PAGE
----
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Benz Micro Glider SL Cartridge

If you want to start a spirited discussion among audiophiles, a good place to start is to ask “What is the most important single component in determining your system’s sound?” Most folks (other than, perhaps, Linn owners) are likely to say that it is the speakers that are the critical determinant. The excitement begins when the discussion turns to the second most important component, particularly in an analog setup. Is it the turntable? The arm? Or is it – as I firmly believe it to be – the cartridge?

With that bias in mind, we turn to the Benz Micro SL (“S” for “S class,” “L” for “low output”) cartridge, which I’ve been running in my VPI Classic 2 turntable for some months now. The original Glider was introduced eighteen years ago in 1993, and at some level has become the most well-known in this Swiss manufacturer’s line of cartridges, which runs from the Gold/Silver at $375, to the $5,000 LP S “statement” cartridge. In the eighteen years since its introduction, the Glider has evolved through four iterations, with the low output version being introduced in 2000 as a Series 2 (the original Glider being available only as a medium or high output). The “S” version of this cartridge was introduced in 2008 and then further updated in 2009 with the micro-ridge stylus. Other improvements wrought in the “S” version include a more refined solid Boron cantilever, new lower-mass coil windings, and an improved pole piece/damper design.

The cartridge itself is tiny and jewel-like, with its gold-anodized aluminum structure, exposed generator, and very vulnerable-looking cantilever (more on this later). As you might expect, given the not-insubstantial price of this cartridge, packaging is impressive. Aside from the cartridge, the box contains a bubble level, a stylus brush, a small flathead screwdriver and a number of mounting screws. Each cartridge is factory-tested, and as well as a spec sheet, the cartridge comes packaged with its own individual test report in graphical form.

Benz Micro SL - documentation

The Glider is optimized for medium-mass tonearms and it worked beautifully with the JMW-10.5i tonearm on my VPI Classic. (Note: This is an upgrade over the standard JMW-10.5SE tonearm provided with the Classic, and it adds “on the fly” VTA adjustment and other refinements.) At 6.8 grams, this cartridge is a relative lightweight… I had to obtain a lighter counterweight from VPI in order get the tracking force right, and I found 1.8 grams to be the sweet spot on my rig. I don’t use the anti-skating mechanism on my Classic, preferring to let the tonearm wiring provide the required anti-skating force. Once the cartridge was mounted on my tonearm, I set my phono preamp for 60dB gain and loading at 243 ohms. I played about 40 hours of LPs (the manufacturer’s recommendation) before getting serious about listening.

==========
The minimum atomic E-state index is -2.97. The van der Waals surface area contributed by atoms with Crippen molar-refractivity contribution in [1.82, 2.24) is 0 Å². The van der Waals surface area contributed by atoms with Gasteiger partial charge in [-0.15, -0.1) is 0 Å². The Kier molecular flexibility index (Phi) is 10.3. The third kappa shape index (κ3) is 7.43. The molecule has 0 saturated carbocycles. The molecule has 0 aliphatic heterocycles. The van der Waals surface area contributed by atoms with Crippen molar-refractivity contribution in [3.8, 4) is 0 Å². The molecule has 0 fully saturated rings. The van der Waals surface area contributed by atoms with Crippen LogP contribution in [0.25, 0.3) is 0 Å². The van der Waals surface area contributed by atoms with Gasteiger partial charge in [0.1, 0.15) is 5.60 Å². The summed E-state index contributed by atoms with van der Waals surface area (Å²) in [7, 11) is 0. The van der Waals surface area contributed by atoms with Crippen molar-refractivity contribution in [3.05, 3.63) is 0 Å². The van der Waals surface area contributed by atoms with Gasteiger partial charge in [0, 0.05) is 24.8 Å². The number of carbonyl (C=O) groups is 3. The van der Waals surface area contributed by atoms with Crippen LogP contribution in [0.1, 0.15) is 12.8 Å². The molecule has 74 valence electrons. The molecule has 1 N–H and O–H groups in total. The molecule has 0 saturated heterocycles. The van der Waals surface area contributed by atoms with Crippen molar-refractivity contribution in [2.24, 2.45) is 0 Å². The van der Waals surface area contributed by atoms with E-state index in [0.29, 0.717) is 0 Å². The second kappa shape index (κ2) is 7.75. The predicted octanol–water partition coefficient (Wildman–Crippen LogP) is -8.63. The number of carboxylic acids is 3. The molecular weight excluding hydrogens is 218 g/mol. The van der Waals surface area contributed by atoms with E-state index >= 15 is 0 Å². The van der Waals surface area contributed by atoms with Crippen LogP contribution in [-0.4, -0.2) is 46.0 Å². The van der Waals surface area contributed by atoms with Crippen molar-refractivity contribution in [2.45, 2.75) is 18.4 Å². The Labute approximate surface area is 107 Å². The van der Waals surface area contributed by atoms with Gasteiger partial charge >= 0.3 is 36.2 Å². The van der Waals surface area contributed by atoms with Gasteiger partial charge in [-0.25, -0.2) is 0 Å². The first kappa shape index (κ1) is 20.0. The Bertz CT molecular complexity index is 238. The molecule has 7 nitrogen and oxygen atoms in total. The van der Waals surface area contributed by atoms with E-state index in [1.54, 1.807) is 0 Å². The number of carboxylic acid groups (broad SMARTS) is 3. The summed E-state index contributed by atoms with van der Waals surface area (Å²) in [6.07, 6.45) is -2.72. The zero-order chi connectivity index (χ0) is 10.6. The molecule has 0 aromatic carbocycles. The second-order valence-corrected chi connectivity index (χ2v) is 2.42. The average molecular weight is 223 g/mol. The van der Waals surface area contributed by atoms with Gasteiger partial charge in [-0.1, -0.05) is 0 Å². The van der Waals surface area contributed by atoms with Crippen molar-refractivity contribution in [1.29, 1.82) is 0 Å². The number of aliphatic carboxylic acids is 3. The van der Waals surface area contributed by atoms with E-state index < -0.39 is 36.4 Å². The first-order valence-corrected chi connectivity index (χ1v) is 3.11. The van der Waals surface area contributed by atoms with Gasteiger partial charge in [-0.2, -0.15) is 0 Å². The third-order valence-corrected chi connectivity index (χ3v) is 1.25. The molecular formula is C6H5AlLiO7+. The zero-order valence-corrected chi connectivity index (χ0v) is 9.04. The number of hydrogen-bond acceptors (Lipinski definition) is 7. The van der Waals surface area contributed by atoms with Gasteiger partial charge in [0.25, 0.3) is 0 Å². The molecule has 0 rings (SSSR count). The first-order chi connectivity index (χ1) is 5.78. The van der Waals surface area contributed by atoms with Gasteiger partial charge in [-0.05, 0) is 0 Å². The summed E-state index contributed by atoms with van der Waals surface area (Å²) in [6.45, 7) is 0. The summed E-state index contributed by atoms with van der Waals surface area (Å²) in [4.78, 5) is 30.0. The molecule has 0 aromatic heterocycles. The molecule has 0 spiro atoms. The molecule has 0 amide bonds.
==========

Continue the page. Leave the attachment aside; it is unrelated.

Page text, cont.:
I had previously been using a Grado Reference Sonata on the VPI. The Sonata was my reference cartridge: superb midrange and exceptionally listenable. I expected to hear a much cleaner, crisper sound from the Glider, and I was right in part. But I was also very wrong in part. If I had to use one word to characterize the Glider, it would be “honest.” Honest in the sense that I didn’t feel that the cartridge was getting in the way of the music, and wasn’t imparting its own “sound” to what was emanating from the speakers. What this does not mean (and I must admit that I was a little surprised by this) is that the cartridge sounded analytical. In my mind, analytical implies a cool, dry, austere sound with backed-off low frequencies and slightly hollow mids. Analytical means etched, detailed high frequencies. I’m fully aware that many audiophiles (and, indeed, reviewers) worship this sort of presentation. I’m not one of them; to me, a piece of gear that sounds like music, rather than like a piece of laboratory equipment, is to be sought after.

Benz Micro SL cartridge